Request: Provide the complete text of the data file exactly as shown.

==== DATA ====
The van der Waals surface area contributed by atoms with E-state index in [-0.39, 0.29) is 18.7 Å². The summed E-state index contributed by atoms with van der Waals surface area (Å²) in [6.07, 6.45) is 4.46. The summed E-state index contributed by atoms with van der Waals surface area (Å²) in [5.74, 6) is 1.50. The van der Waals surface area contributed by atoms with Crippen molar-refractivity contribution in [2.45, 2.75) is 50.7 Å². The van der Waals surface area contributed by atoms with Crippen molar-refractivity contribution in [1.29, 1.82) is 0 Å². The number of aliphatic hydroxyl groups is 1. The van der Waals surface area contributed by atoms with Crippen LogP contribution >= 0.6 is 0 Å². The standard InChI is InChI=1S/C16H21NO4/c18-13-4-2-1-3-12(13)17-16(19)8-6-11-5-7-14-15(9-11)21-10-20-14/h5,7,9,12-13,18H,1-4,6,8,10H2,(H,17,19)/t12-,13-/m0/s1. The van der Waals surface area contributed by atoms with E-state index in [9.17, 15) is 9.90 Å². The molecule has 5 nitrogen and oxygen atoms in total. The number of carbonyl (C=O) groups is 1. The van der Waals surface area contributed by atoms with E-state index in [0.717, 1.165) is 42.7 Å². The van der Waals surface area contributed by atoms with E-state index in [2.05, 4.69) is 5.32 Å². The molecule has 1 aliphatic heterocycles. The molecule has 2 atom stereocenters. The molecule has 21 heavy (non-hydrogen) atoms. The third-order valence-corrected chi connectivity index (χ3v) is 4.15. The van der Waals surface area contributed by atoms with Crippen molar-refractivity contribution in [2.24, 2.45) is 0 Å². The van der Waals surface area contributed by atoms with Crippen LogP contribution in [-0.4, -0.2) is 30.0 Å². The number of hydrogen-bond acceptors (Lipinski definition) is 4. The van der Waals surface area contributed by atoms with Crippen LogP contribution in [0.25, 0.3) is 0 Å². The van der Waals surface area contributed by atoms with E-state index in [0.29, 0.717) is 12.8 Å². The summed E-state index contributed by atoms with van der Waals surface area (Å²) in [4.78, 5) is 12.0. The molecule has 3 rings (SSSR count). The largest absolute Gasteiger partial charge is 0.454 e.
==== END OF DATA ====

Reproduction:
The van der Waals surface area contributed by atoms with E-state index in [-0.39, 0.29) is 18.7 Å². The summed E-state index contributed by atoms with van der Waals surface area (Å²) in [6.07, 6.45) is 4.46. The summed E-state index contributed by atoms with van der Waals surface area (Å²) in [5.74, 6) is 1.50. The van der Waals surface area contributed by atoms with Crippen molar-refractivity contribution in [2.45, 2.75) is 50.7 Å². The van der Waals surface area contributed by atoms with Crippen molar-refractivity contribution in [1.29, 1.82) is 0 Å². The number of aliphatic hydroxyl groups is 1. The van der Waals surface area contributed by atoms with Crippen LogP contribution >= 0.6 is 0 Å². The standard InChI is InChI=1S/C16H21NO4/c18-13-4-2-1-3-12(13)17-16(19)8-6-11-5-7-14-15(9-11)21-10-20-14/h5,7,9,12-13,18H,1-4,6,8,10H2,(H,17,19)/t12-,13-/m0/s1. The van der Waals surface area contributed by atoms with E-state index in [9.17, 15) is 9.90 Å². The molecule has 5 nitrogen and oxygen atoms in total. The number of carbonyl (C=O) groups is 1. The van der Waals surface area contributed by atoms with E-state index in [0.717, 1.165) is 42.7 Å². The van der Waals surface area contributed by atoms with E-state index in [2.05, 4.69) is 5.32 Å². The molecule has 1 aliphatic heterocycles. The molecule has 2 atom stereocenters. The molecule has 21 heavy (non-hydrogen) atoms. The third-order valence-corrected chi connectivity index (χ3v) is 4.15. The van der Waals surface area contributed by atoms with Crippen molar-refractivity contribution in [2.24, 2.45) is 0 Å². The van der Waals surface area contributed by atoms with Crippen LogP contribution in [-0.4, -0.2) is 30.0 Å². The number of hydrogen-bond acceptors (Lipinski definition) is 4. The van der Waals surface area contributed by atoms with Crippen LogP contribution in [0.25, 0.3) is 0 Å². The van der Waals surface area contributed by atoms with E-state index in [0.29, 0.717) is 12.8 Å². The summed E-state index contributed by atoms with van der Waals surface area (Å²) in [4.78, 5) is 12.0. The molecule has 3 rings (SSSR count). The largest absolute Gasteiger partial charge is 0.454 e.